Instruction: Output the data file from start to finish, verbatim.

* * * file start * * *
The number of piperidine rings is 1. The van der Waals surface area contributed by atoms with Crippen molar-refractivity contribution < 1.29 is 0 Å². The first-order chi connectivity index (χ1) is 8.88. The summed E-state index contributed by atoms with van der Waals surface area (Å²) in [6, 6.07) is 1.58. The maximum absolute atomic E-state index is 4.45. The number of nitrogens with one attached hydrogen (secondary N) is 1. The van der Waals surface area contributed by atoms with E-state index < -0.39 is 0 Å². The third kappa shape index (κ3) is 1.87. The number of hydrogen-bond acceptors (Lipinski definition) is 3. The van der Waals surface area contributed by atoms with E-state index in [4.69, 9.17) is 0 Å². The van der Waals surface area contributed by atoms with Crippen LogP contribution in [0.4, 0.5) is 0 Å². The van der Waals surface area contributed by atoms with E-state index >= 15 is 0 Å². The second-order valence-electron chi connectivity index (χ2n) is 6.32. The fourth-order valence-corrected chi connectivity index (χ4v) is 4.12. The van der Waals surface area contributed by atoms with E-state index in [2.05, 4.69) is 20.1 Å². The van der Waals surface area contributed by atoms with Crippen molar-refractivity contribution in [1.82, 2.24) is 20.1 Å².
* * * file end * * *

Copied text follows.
The number of piperidine rings is 1. The van der Waals surface area contributed by atoms with Crippen molar-refractivity contribution < 1.29 is 0 Å². The first-order chi connectivity index (χ1) is 8.88. The summed E-state index contributed by atoms with van der Waals surface area (Å²) in [6, 6.07) is 1.58. The maximum absolute atomic E-state index is 4.45. The number of nitrogens with one attached hydrogen (secondary N) is 1. The van der Waals surface area contributed by atoms with E-state index < -0.39 is 0 Å². The third kappa shape index (κ3) is 1.87. The number of hydrogen-bond acceptors (Lipinski definition) is 3. The van der Waals surface area contributed by atoms with E-state index in [4.69, 9.17) is 0 Å². The van der Waals surface area contributed by atoms with Crippen LogP contribution in [0.4, 0.5) is 0 Å². The van der Waals surface area contributed by atoms with E-state index >= 15 is 0 Å². The second-order valence-electron chi connectivity index (χ2n) is 6.32. The fourth-order valence-corrected chi connectivity index (χ4v) is 4.12. The van der Waals surface area contributed by atoms with E-state index in [2.05, 4.69) is 20.1 Å². The van der Waals surface area contributed by atoms with Crippen molar-refractivity contribution in [1.82, 2.24) is 20.1 Å².